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Residential Construction Defect

Residential and Commercial Construction Defects

The population growth in Central Florida in recent years has had major implications for the real estate market.  There has been a surge of commercial and residential real estate construction for single family housing, multi-family units and commercial businesses, bringing with it a myriad of possibilities for construction defects and subsequent litigation.  Construction defects are deficiencies in the building process which can result in costly damage to the property or can put the inhabitants of the property at risk for personal injury.  A construction defect can be a serious issue or it can be a matter of just not meeting the buyer’s expectations.  Lawsuits for construction defects can be a lengthy and costly process and multiple parties can be held liable for damages.  Restitution may include the costs of repairs, property devaluation, loss of use, court costs and attorney fees. In some cases there can be fines for gross negligence paid to the state and suspension of professional licenses.  A plaintiff can file a negligence claim if there were personal injuries as a direct result of the construction defect.  For negotiation, mediation and litigation of claims, a knowledgeable attorney is invaluable on your path to a successful resolution.  Attorney Benjamin Shane Boutty has been representing clients in construction and business law, for over 20 years.  He is well versed in all aspects of construction defect law, as he is a state certified contractor as well as a construction law attorney, a professor and has owned several construction companies.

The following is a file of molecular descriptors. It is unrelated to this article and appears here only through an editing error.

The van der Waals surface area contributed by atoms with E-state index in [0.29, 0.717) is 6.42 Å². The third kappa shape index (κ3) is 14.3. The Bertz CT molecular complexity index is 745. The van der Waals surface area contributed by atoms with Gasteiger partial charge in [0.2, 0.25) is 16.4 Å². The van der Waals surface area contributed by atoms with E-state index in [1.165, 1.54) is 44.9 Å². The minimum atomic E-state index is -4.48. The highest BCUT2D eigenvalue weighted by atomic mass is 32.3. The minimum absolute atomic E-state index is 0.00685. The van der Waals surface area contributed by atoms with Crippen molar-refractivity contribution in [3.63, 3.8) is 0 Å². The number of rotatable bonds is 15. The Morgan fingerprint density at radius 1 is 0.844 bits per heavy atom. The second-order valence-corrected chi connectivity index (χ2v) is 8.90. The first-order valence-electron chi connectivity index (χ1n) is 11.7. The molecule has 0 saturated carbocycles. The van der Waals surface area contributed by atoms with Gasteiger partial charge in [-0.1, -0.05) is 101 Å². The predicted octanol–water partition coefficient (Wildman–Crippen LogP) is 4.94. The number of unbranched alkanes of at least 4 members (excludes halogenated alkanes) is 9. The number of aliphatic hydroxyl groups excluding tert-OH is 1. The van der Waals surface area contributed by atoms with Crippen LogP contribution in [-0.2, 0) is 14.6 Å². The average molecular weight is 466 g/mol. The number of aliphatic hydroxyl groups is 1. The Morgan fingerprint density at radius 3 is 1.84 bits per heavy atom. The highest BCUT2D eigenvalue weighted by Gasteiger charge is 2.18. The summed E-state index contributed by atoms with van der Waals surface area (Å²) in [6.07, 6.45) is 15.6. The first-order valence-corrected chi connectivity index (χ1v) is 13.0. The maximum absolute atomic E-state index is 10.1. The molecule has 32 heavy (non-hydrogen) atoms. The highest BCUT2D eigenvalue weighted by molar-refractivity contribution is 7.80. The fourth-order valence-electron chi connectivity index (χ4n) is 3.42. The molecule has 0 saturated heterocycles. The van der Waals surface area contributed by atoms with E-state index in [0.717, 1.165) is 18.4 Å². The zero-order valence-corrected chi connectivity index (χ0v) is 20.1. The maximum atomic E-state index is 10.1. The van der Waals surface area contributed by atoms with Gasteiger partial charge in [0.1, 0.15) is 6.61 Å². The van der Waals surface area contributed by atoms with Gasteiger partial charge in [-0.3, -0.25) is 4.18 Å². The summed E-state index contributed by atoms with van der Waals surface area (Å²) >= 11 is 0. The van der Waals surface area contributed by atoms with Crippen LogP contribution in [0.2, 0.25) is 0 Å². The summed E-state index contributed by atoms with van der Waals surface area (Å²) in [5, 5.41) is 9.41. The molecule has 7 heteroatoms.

What Constitutes a Construction Defect?

   Construction defects can be the result of design deficiencies, workmanship issues or material defects and often, they are a combination of all the following;

  • A design deficiency is the failing of the architects and engineers to follow State of Florida building codes in the design of a project, usually occurring by error or omission. An example may be a poorly designed roof that causes leaks and mold damage.
  • Workmanship issues can be either aesthetic concerns or they can be a structural integrity problems. An aesthetic issue can usually be repaired quite easily, whereas a structural integrity problem may not be easily seen until major damage has occurred, such as cracks in the foundation of the building or unstable load bearing walls.
  • Material deficiencies are defects that arise due to damaged materials or inferior products delivered by the manufacturer or the contractor using improper building materials.  Examples can be inferior dry wall that cracks, roofing shingles that leak or faulty electrical wiring that can result in a fire.

   Patent defects in a building are ones that are obvious upon inspection. Latent defects in construction are those that are not easily seen, which are usually more damaging and problematic. In the State of Florida, the statute of limitations for patent construction defects is four years after the defect is discovered, or ten years for latent construction defects.

Be Proactive in Communication and Documentation to Minimize Liability

   To prevent and mitigate construction defect liability, it is important for those professionals in the construction industry to be proactive by having a quality control measure in place.  This requires frequent and diligent review of plans and site assessments.  Frequently inspecting the project and keeping detailed records of the construction progress is needed evidence in the event of future litigation. Home buyers are entitled to a builder’s warranty with the purchase contract which establishes the buyer’s rights and protections.